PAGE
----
October 13, 2014

What makes a second a second?

In the fashion industry a second is an item with a few defects that can still be worn or used. If there are seconds, then there are firsts though we don't call them that. We may call them first quality, though I rarely hear that term either. The word quality, all by itself, is a controversial term with various meanings attached to it. If there are firsts and seconds, then there are also thirds.

The goal of any company is to produce goods without any defects for the most money possible. But as we all live in the real world, defects happen. I've worked for three different companies and how each handled defects were roughly the same. Each company came up with a ranking system to evaluate product during production and as it came off the line. Each ranking was called something a little different though they conveyed the same meaning. The qualification for each ranking varied and the product that fell into each ranking was handled differently. Here is a brief break down.

First - top quality goods with no obvious defects

Second - goods with X number of defects that may or may not be repaired, but still wearable or usable and can be sold on a secondary market.

Third - goods with sufficient number of serious defects to render the item unwearable or usable. These goods may be sold for scrap and may be called rejects.

Quality can be subjective and that can cause problems not only in production but in the retail sector. A first quality item can be rendered second or third after it's first wearing and washing. In that case, was the item truly a first quality item? Perhaps not. Likewise, a second can be repaired sufficiently to make it a first quality item. But is it financially feasible to repair a second to make it a first? These are all questions that individual companies must deal with as they develop and sell product. In order to not get too long-winded on this subject, let's look at something I recently purchased at the thrift store.

This is a cute knit top that I found at a thrift store for a few dollars. It looked pretty good when I tried it on in the dressing room, but as usual the lighting was bad and I missed some obvious problems. Once home I tried it on again and immediately saw a problem with the gathers on the neckband. I also noticed the brand label and content tag were off center. Also the elastic on one of the sleeve hems was pulling away. It is true that most thrift store clothes are previously worn and I have no doubt this shirt fit that category. But because of the defects, I think this shirt started life as a second and was likely sold at an outlet store or other secondary market.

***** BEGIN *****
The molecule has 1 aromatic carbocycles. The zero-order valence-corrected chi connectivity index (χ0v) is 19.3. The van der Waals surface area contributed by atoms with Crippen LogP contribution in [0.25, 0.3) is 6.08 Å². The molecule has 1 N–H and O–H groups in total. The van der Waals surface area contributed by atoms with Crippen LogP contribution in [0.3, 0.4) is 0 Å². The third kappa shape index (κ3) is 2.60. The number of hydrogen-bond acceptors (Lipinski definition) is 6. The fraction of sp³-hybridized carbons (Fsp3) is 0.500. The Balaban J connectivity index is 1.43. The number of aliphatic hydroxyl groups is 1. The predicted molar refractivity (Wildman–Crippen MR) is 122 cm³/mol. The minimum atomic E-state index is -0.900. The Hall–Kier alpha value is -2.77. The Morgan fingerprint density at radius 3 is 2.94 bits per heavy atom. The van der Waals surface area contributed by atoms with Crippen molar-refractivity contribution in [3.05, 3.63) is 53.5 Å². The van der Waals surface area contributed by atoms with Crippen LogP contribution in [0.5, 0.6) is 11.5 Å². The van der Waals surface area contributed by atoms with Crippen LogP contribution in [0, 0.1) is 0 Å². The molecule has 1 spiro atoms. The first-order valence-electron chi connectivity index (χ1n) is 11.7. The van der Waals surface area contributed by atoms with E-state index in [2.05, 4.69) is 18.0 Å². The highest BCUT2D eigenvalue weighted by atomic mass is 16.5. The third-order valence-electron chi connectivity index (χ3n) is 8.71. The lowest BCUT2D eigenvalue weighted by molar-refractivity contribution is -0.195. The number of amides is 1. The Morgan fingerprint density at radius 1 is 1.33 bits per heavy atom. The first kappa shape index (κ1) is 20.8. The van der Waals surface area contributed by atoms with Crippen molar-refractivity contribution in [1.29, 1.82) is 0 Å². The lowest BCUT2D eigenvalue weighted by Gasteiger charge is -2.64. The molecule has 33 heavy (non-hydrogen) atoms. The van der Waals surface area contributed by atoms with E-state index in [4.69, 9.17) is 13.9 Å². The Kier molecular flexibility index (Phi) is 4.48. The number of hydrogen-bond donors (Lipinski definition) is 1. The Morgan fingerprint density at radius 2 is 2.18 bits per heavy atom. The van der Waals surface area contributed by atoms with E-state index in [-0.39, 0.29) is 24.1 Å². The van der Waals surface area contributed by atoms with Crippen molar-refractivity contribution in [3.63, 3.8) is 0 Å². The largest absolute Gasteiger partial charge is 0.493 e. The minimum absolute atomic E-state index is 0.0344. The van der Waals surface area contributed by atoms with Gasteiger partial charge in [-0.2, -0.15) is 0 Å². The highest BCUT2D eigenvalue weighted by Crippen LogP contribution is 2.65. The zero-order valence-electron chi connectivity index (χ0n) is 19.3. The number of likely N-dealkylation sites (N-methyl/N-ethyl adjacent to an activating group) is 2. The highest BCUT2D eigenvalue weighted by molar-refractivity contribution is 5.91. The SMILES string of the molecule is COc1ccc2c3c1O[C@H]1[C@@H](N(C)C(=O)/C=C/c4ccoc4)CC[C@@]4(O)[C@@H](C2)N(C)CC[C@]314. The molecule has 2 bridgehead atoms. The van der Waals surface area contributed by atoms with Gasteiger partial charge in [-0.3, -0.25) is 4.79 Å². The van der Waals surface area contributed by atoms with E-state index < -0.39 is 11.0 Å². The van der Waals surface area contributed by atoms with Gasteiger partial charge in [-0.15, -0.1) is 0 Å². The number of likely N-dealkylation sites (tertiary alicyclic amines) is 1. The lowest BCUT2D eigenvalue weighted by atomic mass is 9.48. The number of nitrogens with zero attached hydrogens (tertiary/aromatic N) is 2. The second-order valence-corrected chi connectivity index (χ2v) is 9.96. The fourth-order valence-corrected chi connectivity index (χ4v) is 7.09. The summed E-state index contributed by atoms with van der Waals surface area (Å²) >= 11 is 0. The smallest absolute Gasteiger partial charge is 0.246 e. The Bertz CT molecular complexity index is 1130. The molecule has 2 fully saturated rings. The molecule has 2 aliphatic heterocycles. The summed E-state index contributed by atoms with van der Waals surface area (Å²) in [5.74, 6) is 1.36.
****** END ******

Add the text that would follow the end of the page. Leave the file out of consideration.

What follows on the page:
A closer look reveals the problem on the neckline. There is some fabric caught in the seam. Unfortunately, I did not take any pictures of the problem from the other side, but the fabric caught in the stitching is more obvious. 

This style of neckline would be difficult to sew, especially in a factory. First, each gathered area was pre-gathered by applying 1/4 inch clear elastic - stretched between notches. Next, the operator prepares the neck band. The tie and neckband are one piece. The tie portion is sewn and turned out and the rest of the neckband is folded in half.. Hopefully there were notches to help the operator position the neck band on the neck, otherwise it would be easy to skew the neckband. Anyway, the operator matches up the neckband to the neckline, starting the sewing on the left side neck. The neckband would be on top and the neckline on bottom. The operator has to match the pre-gathered section from underneath to meet a match point on the band, catch enough of the seam under the foot securely and then stitch the pre-gathered section to the neckband. Hopefully there is another notch to indicate where the pre-gathered section should end. The sewing continues around the neck to the right side, where there is hopefully another notch to indicate where the next pre-gathered section should start. The neckline is then finished off, overedging the center front neck which is left unattached from the neckband. This small section is later topstitched down. Finally, the next operator would place the brand and size label to the back neck with a single needle machine within the seam allowance of the neckband/neckline.


The most difficult part of this whole sequence of steps would be where the operator starts attaching the neckband on the left side. The pre-gathered section is not stable and will move around as the pieces are placed under the foot. This is what happened here. Some additional fabric worked its way under the foot as the sewing began. The label placement would be difficult because the operator would have to guess where center back is and place the labels on a knit top that likes to move around.

This type of defect would have been difficult to repair in a factory. The elastic and two rows of stitching would be time consuming to undo and redo and look good. The poor placement of the brand labels would have been a second strike. The top was still wearable though and likely sold as a second or at a steep discount. I imagine there were quite a few seconds on this style....

Anyway, I was able to repair this top. I carefully unpicked the band with my fingers crossed that none of the shirt was cut when it was stitched. Luckily it wasn't. I removed some of the elastic in the affected area (it wasn't worth redoing the whole gathered area with the elastic), and regathered the neckline with a needle and thread. I then basted the neckband and neckline together to double check it was all right and stitched it back together. Almost as good as new - at least you can't tell there had ever been a problem.



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